Even after you are done with your studies abroad, your passport is something you must carry with you for life. It is the one travel item that still must be carried and maintained in paper form. You will need it whenever you travel abroad and must look after it well. Any damage to the passport could result in travel complications. Even minor damage could mean having to reapply for a new passport.
A passport is also like a physical souvenir reminding you of the various destinations you’ve been to outside of your country. But despite its importance, the passport is not always taken care of well.
Below is a list of things that you should be wary of when maintaining a passport.
If you've had to change your name because of a marriage or due to other reasons then it’s important to get your new name on your passport. You could encounter problems if you travel with a passport carrying your old name. To change the name in the passport, you have to apply for a re-issue of the passport.
Along with your application form, you need to submit a gazette notification specifying your changed name, a fresh identity certificate specifying your changed name and a sworn affidavit as per Annexure "E", to get a new passport.
If there has been a typographical error on one of your particulars — such as your name or date of birth — in your passport, then it’s important to get the mistake rectified right away. You may be charged a fee to initiate the correction process. But the fee is not mandatory and can vary on a case-by-case basis.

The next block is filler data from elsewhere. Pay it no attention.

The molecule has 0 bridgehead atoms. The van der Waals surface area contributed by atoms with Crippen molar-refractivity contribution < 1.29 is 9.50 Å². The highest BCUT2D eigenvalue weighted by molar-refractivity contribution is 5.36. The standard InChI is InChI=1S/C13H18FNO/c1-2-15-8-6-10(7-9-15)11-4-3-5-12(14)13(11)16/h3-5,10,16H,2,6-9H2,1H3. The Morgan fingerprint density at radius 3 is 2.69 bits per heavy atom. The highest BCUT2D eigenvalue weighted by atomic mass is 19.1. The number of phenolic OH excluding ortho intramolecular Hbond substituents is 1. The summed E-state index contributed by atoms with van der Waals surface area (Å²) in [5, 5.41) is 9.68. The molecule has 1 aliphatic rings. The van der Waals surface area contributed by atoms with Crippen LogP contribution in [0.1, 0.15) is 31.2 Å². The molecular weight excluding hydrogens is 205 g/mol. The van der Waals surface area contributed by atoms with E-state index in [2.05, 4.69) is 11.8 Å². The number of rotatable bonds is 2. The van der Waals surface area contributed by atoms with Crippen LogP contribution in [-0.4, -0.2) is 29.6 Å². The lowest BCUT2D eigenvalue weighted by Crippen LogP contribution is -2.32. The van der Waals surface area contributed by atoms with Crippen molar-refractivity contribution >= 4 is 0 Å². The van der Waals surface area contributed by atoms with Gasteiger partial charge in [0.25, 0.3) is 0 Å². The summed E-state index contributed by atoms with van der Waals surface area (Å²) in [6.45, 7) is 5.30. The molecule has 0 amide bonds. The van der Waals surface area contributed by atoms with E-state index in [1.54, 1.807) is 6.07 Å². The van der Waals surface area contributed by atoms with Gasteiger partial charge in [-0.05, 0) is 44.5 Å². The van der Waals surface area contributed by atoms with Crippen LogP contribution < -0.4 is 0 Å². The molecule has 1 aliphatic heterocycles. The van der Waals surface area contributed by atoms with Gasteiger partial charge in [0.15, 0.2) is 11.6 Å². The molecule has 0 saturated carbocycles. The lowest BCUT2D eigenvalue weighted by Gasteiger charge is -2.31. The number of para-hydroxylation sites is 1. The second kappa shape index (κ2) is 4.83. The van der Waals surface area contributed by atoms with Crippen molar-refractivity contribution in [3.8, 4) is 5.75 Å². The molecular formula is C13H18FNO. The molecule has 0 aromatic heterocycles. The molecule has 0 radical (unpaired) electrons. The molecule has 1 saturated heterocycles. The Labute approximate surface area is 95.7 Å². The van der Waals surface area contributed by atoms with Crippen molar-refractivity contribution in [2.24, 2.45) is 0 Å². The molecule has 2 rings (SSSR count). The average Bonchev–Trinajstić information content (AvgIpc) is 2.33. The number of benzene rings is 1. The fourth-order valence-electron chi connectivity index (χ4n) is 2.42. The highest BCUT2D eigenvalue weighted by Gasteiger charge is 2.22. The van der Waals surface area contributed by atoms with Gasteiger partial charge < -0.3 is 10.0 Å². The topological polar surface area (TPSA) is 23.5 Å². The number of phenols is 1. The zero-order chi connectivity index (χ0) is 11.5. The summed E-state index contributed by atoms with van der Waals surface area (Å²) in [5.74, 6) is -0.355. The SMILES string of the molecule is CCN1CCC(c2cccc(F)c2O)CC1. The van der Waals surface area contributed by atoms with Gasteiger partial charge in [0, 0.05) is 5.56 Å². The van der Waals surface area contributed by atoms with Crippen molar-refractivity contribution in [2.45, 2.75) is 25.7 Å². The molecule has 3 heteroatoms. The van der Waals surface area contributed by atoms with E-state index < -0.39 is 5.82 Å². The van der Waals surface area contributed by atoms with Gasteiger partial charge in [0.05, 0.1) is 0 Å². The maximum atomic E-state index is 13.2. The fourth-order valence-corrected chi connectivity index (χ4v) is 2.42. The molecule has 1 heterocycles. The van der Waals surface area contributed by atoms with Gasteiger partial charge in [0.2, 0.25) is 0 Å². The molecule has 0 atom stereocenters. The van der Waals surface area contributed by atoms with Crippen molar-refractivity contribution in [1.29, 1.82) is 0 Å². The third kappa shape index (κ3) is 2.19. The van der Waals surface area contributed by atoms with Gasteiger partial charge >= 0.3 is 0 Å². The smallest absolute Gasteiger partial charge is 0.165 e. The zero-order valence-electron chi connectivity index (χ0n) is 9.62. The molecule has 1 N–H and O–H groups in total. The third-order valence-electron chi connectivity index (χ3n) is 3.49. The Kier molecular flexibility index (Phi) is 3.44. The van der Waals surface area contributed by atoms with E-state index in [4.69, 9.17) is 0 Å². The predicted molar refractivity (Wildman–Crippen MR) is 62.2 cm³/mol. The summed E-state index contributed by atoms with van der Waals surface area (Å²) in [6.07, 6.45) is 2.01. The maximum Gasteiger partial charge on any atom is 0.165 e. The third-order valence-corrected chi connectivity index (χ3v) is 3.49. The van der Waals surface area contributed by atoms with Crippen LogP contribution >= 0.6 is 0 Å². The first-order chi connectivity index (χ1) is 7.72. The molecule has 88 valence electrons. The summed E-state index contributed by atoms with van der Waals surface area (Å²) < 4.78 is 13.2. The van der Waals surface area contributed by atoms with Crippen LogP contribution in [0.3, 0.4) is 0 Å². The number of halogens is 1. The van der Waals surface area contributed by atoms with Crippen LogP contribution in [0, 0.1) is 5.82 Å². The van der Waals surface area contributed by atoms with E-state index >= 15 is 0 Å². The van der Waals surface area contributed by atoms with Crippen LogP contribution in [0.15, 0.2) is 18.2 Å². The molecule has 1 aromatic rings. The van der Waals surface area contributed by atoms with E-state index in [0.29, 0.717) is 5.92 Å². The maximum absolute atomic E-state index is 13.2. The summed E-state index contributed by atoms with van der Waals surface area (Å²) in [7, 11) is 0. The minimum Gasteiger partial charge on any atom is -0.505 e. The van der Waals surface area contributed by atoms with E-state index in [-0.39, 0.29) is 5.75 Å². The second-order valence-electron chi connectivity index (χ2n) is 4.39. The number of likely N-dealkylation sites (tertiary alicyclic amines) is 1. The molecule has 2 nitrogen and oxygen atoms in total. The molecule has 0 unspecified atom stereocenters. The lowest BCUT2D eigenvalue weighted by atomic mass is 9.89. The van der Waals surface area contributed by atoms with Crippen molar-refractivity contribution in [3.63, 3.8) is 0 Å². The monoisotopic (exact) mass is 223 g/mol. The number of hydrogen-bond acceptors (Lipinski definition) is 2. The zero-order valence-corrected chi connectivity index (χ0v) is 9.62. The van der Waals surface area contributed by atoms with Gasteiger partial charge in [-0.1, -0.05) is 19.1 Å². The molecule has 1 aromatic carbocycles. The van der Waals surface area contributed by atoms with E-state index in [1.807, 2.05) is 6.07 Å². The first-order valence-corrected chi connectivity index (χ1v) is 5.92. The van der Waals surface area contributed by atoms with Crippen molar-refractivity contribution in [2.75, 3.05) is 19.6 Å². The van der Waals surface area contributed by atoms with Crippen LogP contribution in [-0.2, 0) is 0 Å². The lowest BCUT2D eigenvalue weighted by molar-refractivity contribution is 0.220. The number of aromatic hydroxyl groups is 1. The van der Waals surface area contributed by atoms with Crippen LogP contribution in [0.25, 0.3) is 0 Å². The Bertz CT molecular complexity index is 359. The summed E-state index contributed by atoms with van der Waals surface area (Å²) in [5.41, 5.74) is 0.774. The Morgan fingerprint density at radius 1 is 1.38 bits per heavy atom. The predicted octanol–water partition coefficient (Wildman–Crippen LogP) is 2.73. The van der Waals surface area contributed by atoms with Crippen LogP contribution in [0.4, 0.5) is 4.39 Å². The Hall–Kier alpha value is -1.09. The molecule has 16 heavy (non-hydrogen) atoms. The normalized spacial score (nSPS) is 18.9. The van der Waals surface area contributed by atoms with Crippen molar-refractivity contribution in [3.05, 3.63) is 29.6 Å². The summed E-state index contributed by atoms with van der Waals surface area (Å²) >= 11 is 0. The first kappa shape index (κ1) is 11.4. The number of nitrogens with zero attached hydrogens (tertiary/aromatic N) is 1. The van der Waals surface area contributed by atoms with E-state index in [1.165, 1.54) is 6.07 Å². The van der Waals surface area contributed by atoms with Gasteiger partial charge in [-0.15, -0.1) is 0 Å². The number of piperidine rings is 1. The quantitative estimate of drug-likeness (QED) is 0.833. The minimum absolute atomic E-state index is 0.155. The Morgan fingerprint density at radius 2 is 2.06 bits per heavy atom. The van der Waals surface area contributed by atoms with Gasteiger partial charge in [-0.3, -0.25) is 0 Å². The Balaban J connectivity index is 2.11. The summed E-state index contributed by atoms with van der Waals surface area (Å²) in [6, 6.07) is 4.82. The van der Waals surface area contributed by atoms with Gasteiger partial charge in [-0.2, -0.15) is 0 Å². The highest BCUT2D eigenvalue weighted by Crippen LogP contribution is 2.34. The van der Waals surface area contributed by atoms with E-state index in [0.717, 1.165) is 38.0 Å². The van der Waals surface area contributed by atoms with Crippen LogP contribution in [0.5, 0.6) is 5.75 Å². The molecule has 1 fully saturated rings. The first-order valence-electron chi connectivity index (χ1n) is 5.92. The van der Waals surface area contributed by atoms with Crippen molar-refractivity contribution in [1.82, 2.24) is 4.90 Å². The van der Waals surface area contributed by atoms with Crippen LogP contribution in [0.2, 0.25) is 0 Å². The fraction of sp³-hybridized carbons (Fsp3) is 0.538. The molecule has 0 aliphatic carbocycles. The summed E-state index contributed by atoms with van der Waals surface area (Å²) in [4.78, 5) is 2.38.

If there is a misrepresentation of facts, then a penalty fee could also be imposed. However, you can avoid the entire problem of typographical errors by applying online for a passport and correctly listing your own personal information.
Sometimes even a minor damage to the passport could result in you having to apply for a re-issue of the passport. Damages are reviewed on a case-by-case basis. The extent of damage is determined by the passport officer based on how legible the passport is. Any tear, water spillage and ink smudge can put a halt to your travel plans. So take good care of your passport to avoid having to pay too many visits to the passport office.
On rare instances, even the mishandling of your passport by the airport staff could result in damage to your passport. Journalist Cory Doctorow once made an angry tweet blaming a Canadian airline staff member for ripping off a page in his passport. It sucks when you have to end up paying for damages caused by others’ reckless handling. But you can avoid even such unfortunate incidents by always being prudent when handing over your passport for checks.
It’s not advisable to travel with a passport that is facing expiry soon. There are some countries that won’t let you travel if your passport is six months away from its expiry date. Here's a list of countries that follow this particular rule.
India allows you to apply for a re-issue of the passport if your passport is set to expire in a year. To avoid facing a fresh address check by the police, apply for a re-issue of the passport within three years after the expiry of the existing passport.